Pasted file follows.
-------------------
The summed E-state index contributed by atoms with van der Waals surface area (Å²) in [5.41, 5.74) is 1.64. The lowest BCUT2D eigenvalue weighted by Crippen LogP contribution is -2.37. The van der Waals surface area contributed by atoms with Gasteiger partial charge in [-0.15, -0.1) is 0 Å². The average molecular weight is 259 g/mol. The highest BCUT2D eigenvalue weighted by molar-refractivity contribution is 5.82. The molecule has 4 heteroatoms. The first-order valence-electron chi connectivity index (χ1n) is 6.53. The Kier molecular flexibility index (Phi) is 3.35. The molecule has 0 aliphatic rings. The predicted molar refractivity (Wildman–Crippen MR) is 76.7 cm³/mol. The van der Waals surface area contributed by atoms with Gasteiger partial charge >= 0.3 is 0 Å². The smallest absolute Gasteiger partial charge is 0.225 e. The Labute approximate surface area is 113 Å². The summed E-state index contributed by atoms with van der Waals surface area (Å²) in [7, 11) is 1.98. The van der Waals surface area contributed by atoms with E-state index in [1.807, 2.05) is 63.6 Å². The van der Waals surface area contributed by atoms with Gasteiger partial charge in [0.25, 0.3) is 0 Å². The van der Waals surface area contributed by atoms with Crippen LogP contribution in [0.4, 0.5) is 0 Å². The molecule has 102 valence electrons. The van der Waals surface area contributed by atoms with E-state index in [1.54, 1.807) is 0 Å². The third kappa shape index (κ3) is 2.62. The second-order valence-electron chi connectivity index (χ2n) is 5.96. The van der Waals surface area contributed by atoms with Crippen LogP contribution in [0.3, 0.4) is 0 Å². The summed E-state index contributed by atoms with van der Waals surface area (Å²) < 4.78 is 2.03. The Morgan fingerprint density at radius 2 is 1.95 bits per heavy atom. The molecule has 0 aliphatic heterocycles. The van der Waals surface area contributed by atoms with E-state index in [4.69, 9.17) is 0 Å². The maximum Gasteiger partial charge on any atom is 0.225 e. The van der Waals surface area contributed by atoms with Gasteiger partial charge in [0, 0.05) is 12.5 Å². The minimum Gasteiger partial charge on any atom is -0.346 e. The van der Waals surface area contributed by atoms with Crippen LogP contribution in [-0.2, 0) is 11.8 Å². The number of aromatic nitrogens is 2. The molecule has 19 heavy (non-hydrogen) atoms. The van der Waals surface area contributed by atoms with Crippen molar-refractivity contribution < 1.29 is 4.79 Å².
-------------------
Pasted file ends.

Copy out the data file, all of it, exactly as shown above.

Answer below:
The summed E-state index contributed by atoms with van der Waals surface area (Å²) in [5.41, 5.74) is 1.64. The lowest BCUT2D eigenvalue weighted by Crippen LogP contribution is -2.37. The van der Waals surface area contributed by atoms with Gasteiger partial charge in [-0.15, -0.1) is 0 Å². The average molecular weight is 259 g/mol. The highest BCUT2D eigenvalue weighted by molar-refractivity contribution is 5.82. The molecule has 4 heteroatoms. The first-order valence-electron chi connectivity index (χ1n) is 6.53. The Kier molecular flexibility index (Phi) is 3.35. The molecule has 0 aliphatic rings. The predicted molar refractivity (Wildman–Crippen MR) is 76.7 cm³/mol. The van der Waals surface area contributed by atoms with Gasteiger partial charge >= 0.3 is 0 Å². The smallest absolute Gasteiger partial charge is 0.225 e. The Labute approximate surface area is 113 Å². The summed E-state index contributed by atoms with van der Waals surface area (Å²) in [7, 11) is 1.98. The van der Waals surface area contributed by atoms with E-state index in [1.807, 2.05) is 63.6 Å². The van der Waals surface area contributed by atoms with Gasteiger partial charge in [0.25, 0.3) is 0 Å². The van der Waals surface area contributed by atoms with Crippen LogP contribution in [0.4, 0.5) is 0 Å². The molecule has 102 valence electrons. The van der Waals surface area contributed by atoms with E-state index in [1.54, 1.807) is 0 Å². The third kappa shape index (κ3) is 2.62. The second-order valence-electron chi connectivity index (χ2n) is 5.96. The van der Waals surface area contributed by atoms with Crippen LogP contribution in [0.3, 0.4) is 0 Å². The summed E-state index contributed by atoms with van der Waals surface area (Å²) < 4.78 is 2.03. The Morgan fingerprint density at radius 2 is 1.95 bits per heavy atom. The molecule has 0 aliphatic heterocycles. The van der Waals surface area contributed by atoms with E-state index in [4.69, 9.17) is 0 Å². The maximum Gasteiger partial charge on any atom is 0.225 e. The van der Waals surface area contributed by atoms with Gasteiger partial charge in [0, 0.05) is 12.5 Å². The minimum Gasteiger partial charge on any atom is -0.346 e. The van der Waals surface area contributed by atoms with Crippen LogP contribution in [-0.2, 0) is 11.8 Å². The number of aromatic nitrogens is 2. The molecule has 19 heavy (non-hydrogen) atoms. The van der Waals surface area contributed by atoms with Crippen molar-refractivity contribution < 1.29 is 4.79 Å².